“I immediately felt welcomed [at FES]. I was treated with respect, as a person with something to contribute but I was also challenged to learn, grow and succeed.”
Chiefs of Ontario’s Director of the Environment Kathleen Padulo (MES ‘01) is propelled by her passion for environmental issues and fueled by a sense of responsibility to fight the injustice of environmental racism against First Nations. As part of the first generation who wasn’t stolen from her family and forced into the residential school system, she feels her education was a great privilege that has helped her find a niche where her work can make a lasting impact.
Communication is at the heart of her role with the Chiefs of Ontario. Padulo is tireless in her efforts to keep the Chiefs of Ontario’s 133 First Nations communities informed of the Government’s environmental policies that would impact their treaty rights, of funding opportunities, and of forums where their voices can be heard. Concentrating on priorities and bound by resolutions the Chiefs pass in assemblies that meet twice a year, she leads a team that has recently grown from two to five staff to undertake research, develop strategy, and advocate on behalf of the people they serve.
In 2015 Padulo was approached by Human Rights Watch (HRW) to help them investigate the water crisis currently facing Canada’s First Nations. They focused on Ontario where water advisories affect almost 40% of reserves and some advisories have persisted for over a decade.
“If Toronto was ever issued a boil water advisory, it is safe to say the issue would be dealt with immediately,” Padulo said. “There are reserves where generations have grown up without ever being able to drink tap water at home.”
Padulo connected HRW Senior Researcher Amanda Klassing to Chiefs, Elders, and women who could advise on traditional protocols with respect to water. A water and sanitation survey of 99 households and 11 qualitative interviews were collected into a damning report titled “Make it Safe. Canada’s Obligation to End the First Nations Water Crisis” published June 7, 2016.
““Water safety affects everyone in a community but the responsibility and the work falls disproportionately on the women who are our caregivers,” Padulo said. “When you take into account the cultural significance of water and women’s traditional role as keepers and protectors of water and givers of life, the issue becomes that much more life-threatening.”
In February 2016, Padulo and a team from HRW accompanied and supported nine First Nations women from communities across Ontario on a trip to Geneva to tell the United Nations Committee on Economic, Social and Cultural Rights (CESCR) that filthy water is making their families sick and undermining their spiritual relationship with water.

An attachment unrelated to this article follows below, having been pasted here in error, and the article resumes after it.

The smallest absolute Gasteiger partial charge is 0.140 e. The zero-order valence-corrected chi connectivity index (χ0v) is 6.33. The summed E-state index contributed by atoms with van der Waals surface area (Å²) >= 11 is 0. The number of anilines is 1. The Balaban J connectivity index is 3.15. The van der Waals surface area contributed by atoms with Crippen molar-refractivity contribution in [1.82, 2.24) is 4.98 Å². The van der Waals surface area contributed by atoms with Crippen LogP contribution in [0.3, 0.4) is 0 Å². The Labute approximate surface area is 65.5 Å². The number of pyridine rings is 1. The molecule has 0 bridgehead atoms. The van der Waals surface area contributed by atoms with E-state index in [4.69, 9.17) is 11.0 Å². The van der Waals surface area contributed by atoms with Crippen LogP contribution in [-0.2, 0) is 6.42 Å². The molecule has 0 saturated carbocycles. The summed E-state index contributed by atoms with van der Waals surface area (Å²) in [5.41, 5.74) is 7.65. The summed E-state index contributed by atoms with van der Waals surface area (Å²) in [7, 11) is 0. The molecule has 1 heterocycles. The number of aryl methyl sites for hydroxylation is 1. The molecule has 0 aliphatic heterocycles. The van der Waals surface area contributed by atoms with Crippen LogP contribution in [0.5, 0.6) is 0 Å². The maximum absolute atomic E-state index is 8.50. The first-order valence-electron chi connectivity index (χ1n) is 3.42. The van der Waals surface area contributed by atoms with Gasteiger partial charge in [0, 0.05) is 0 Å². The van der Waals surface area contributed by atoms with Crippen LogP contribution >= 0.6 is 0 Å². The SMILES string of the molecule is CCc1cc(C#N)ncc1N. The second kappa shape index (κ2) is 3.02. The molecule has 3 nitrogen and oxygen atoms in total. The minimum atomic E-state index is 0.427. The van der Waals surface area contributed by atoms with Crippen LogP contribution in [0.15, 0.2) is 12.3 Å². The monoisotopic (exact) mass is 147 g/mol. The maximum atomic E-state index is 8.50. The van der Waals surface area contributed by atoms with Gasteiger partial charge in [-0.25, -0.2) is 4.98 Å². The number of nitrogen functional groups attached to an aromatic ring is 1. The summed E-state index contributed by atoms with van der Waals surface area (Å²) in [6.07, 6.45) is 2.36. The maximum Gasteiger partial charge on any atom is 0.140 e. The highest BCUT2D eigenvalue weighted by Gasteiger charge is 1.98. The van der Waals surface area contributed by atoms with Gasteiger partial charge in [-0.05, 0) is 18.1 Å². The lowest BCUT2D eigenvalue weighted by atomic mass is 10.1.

“It was phenomenal to see the process in action,” Padulo said. “The women gave such a powerful testimony. Bringing them before the UN elevates the issue and the rapporteurs will put pressure on Canada to address the systemic challenges that have allowed the water advisories to happen and continue for so long. I feel honored that COO was involved and that I could contribute.”
Before her work with COO, Padulo worked with LURA Consulting and with Indigenous and Northern Affairs Canada. Her national government experience is a great asset in working effectively and building relationships with all levels of government now.
Prior to York University, her undergrad was in Indigenous Studies at Trent University. Her Professor Dan Longboat (MES ’98 and PHD ‘08) who did both his masters and doctoral studies with FES recommended the MES program for its flexibility. From day one Padulo “fell in love” with York, which she described as a city unto itself that felt like it was bigger than all of Peterborough.
“I immediately felt welcomed,” Padulo said. “I was treated with respect, as a person with something to contribute but I was also challenged to learn, grow and succeed.”
One of her most special memories was defending her major paper which was inspired by the massive garbage dump outside her home community of the Oneida Nation of the Thames and focused on seven First Nations across Ontario and what they were doing with their garbage.
“I interviewed and researched what they did historically, today and what they wanted to do in the future,” Padulo said. “I learned there was no word in Iroquois for garbage,” she said. “We used everything.”
Scheduling her defense was complicated given one of her supervisors had relocated to British Columbia. “The night it came together we got hit with a huge snow storm but we persevered” Padulo said. “I was encouraged to invite my Chief because my community was a part of my research and he was one of my main counsellors. It meant a lot to me that he was there.”
When asked about advice for future students, she shared advice that has lead her into her own rewarding career.
“Know your passion and develop a clear understanding of your focus,” Padulo said. “Use your passion to drive yourself and get to know your profs and your fellow students. I am still friends with classmates today who are all over the world and working in many different sectors.”
Her own future goals include strengthening procedures and legislation around including aboriginal traditional knowledge in environmental assessment.
“Chiefs of Ontario’s Environment Unit coordinated the development of an environmental assessment toolkit with the expertise of Elders, women, technicians, and educators and we’re very proud of that work,” Padulo said. “Integrating traditional knowledge promotes understanding and collaboration across the board. It would be such a positive way to move forward.”